Vertical Farming System Optimises Growing of Pesticide-Free Vegetables in Urban Spaces


Life Sciences - Agriculture & Farming
Foods - Quality & Safety
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Conventional forms of agriculture can be land-, water-, energy- and greenhouse gas emission-intensive. With growing urban populations and potential disruptions to food supplies, food security has become a pressing issue which has resulted in growing interest to produce food in urban environments. A key challenge of urban agriculture or farming is the limited land availability in urban settings. 

An agri-tech company has developed an innovative vertical farming system that simplifies the process of growing pesticide-free vegetables productively within the constraints of urban spaces. The utilisation of vertical spaces – such as unused or under-utilised spaces like rooftops – uses less space for more produce and enhances the amount of harvest by 70% per sq ft. Compared to conventional farming methods, this technology promises 3.5x more yield with 30% less human effort. 


This vertical farming technology comprises a lightweight network of pipes that are arranged in a zig-zag manner to form towers that reach 1.8m in height. Weighing less than 75kg, these farming structures are built to last at least 15 years under tropical climate conditions.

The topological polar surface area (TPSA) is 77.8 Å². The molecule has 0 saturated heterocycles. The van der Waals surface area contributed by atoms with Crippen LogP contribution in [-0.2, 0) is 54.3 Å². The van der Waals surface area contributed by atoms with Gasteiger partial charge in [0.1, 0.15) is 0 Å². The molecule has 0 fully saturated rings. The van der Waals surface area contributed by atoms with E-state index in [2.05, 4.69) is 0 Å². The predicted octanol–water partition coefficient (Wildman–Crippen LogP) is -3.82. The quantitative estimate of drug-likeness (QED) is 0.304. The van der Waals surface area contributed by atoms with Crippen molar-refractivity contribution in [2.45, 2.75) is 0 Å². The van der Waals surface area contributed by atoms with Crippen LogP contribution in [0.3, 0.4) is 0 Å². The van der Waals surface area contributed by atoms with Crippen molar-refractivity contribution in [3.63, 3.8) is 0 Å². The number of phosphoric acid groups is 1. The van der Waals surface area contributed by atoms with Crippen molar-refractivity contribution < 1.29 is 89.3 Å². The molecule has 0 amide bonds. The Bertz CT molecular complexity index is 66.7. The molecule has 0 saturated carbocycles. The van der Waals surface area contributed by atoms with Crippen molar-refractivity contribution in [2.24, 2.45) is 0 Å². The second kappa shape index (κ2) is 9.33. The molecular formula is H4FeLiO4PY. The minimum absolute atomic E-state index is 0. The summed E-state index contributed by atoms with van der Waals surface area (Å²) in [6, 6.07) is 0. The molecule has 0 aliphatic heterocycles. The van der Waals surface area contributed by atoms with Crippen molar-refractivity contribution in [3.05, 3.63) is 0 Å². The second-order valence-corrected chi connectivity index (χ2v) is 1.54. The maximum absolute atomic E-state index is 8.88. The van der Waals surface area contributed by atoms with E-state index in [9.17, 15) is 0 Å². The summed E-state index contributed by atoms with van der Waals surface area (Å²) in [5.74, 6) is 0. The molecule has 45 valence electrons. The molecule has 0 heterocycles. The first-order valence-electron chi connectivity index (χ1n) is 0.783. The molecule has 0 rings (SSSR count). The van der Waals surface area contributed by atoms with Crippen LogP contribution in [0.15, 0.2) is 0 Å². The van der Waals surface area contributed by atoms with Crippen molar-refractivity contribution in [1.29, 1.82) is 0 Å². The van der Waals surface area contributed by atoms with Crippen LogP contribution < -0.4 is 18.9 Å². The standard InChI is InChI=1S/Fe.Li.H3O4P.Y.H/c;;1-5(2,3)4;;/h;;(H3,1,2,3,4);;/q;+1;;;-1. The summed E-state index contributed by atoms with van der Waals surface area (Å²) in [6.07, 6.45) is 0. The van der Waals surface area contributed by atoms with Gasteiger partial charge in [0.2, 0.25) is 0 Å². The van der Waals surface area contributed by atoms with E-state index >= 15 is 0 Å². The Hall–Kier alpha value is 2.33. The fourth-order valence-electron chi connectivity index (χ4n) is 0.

At the base of each tower is a tank filled with water and nutrients. A constant stream of the mixture is pumped up to the top of each tower and gravity causes the liquid to flow down into the tank through the pipes and recycled within the system.

The pipes have holes cut into them, creating pockets that are filled with tiny clay pebbles, which is the growing medium for the plants. 

Using this innovative vertical growing system, the company has piloted commercial urban farming on the rooftop of a multi-storey carpark, and has grown up to 25 different types of vegetables, such as nai bai (dwarf bok choy), kai lan (also known as Chinese broccoli or Chinese kale) and cai xin (a green leafy vegetable similar to kai lan).


This vertical farming technology is well suited for the following production scenarios:

  • Commercial growth
  • Private consumption

Company is looking to license the technology to local and overseas companies.

Market Trends & Opportunities

The food and agri-tech sector is a S$5 trillion global industry that is on a rapid growth path.


The benefits of this vertical farming system include the following: 

  • Pesticide-free: No pesticides are used to grow vegetables.
  • Zero waste: Water is absorbed and recycled in the system. The fired-clay medium used for growing the vegetables is also reusable, allowing zero wastage. 
  • Space saving: Vertical nature of the system allows the amount harvested to be enhanced by 70% per​ sq-ft, utilising less space for more produce. It offers 3.5x more yield with 30% less human effort as compared to traditional farming methods. 
  • Energy saving: The amount of electricity used to operate the system is reduced due to its efficiency-driven structural design.
  • Anti-mosquito breeding: The water within the system is constantly in motion, preventing breeding of mosquitoes in hot and humid climates. 
  • Customisable: The height and size of the vertical growing system can be adjusted and customised to fit the requirements of the environment.
  • Labour-saving: Uses less than half the manpower needed for traditional farming.
  • Saves water: Uses 1/10 of the amount of water used in hydroponic systems.
  • Optimised for agriculture sustainability: Vertical growing system can be used in urban areas that include unused or under-utilised spaces.
  • Mobility: Farm can be dismantled and reassembled quickly.


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